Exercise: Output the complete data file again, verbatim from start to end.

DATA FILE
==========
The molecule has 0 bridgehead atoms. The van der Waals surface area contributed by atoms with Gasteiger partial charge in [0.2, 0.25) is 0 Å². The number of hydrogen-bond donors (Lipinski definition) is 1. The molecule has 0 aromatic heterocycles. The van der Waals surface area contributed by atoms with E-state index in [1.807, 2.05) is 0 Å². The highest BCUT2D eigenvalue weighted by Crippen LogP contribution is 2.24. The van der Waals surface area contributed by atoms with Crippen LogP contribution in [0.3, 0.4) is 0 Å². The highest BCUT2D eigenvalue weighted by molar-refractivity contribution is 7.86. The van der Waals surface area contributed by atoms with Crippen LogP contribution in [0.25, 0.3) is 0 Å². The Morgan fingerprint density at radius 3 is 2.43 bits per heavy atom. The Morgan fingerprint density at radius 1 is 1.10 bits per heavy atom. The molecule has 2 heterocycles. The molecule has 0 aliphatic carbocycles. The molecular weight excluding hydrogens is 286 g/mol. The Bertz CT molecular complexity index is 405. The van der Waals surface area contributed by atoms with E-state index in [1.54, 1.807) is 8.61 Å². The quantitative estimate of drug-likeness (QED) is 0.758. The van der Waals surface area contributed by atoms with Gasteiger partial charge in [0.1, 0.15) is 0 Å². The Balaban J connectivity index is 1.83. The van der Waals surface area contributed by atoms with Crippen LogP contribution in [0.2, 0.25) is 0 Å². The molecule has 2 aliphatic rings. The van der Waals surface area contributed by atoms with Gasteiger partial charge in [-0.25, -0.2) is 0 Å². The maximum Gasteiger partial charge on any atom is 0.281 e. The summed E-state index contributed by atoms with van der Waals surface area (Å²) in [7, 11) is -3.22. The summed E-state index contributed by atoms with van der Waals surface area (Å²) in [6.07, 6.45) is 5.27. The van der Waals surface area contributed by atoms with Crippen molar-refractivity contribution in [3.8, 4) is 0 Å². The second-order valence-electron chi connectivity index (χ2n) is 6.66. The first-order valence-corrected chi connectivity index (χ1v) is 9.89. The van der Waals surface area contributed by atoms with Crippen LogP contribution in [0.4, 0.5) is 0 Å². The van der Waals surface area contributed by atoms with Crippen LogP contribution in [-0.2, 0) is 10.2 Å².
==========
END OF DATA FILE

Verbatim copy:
The molecule has 0 bridgehead atoms. The van der Waals surface area contributed by atoms with Gasteiger partial charge in [0.2, 0.25) is 0 Å². The number of hydrogen-bond donors (Lipinski definition) is 1. The molecule has 0 aromatic heterocycles. The van der Waals surface area contributed by atoms with E-state index in [1.807, 2.05) is 0 Å². The highest BCUT2D eigenvalue weighted by Crippen LogP contribution is 2.24. The van der Waals surface area contributed by atoms with Crippen LogP contribution in [0.3, 0.4) is 0 Å². The highest BCUT2D eigenvalue weighted by molar-refractivity contribution is 7.86. The van der Waals surface area contributed by atoms with Crippen LogP contribution in [0.25, 0.3) is 0 Å². The Morgan fingerprint density at radius 3 is 2.43 bits per heavy atom. The Morgan fingerprint density at radius 1 is 1.10 bits per heavy atom. The molecule has 2 heterocycles. The molecule has 0 aliphatic carbocycles. The molecular weight excluding hydrogens is 286 g/mol. The Bertz CT molecular complexity index is 405. The van der Waals surface area contributed by atoms with E-state index in [1.54, 1.807) is 8.61 Å². The quantitative estimate of drug-likeness (QED) is 0.758. The van der Waals surface area contributed by atoms with Gasteiger partial charge in [0.1, 0.15) is 0 Å². The Balaban J connectivity index is 1.83. The van der Waals surface area contributed by atoms with Crippen LogP contribution in [0.2, 0.25) is 0 Å². The molecule has 2 aliphatic rings. The van der Waals surface area contributed by atoms with Gasteiger partial charge in [-0.25, -0.2) is 0 Å². The maximum Gasteiger partial charge on any atom is 0.281 e. The summed E-state index contributed by atoms with van der Waals surface area (Å²) in [7, 11) is -3.22. The summed E-state index contributed by atoms with van der Waals surface area (Å²) in [6.07, 6.45) is 5.27. The van der Waals surface area contributed by atoms with Crippen molar-refractivity contribution in [3.8, 4) is 0 Å². The second-order valence-electron chi connectivity index (χ2n) is 6.66. The first-order valence-corrected chi connectivity index (χ1v) is 9.89. The van der Waals surface area contributed by atoms with Crippen LogP contribution in [0.4, 0.5) is 0 Å². The van der Waals surface area contributed by atoms with Crippen LogP contribution in [-0.2, 0) is 10.2 Å².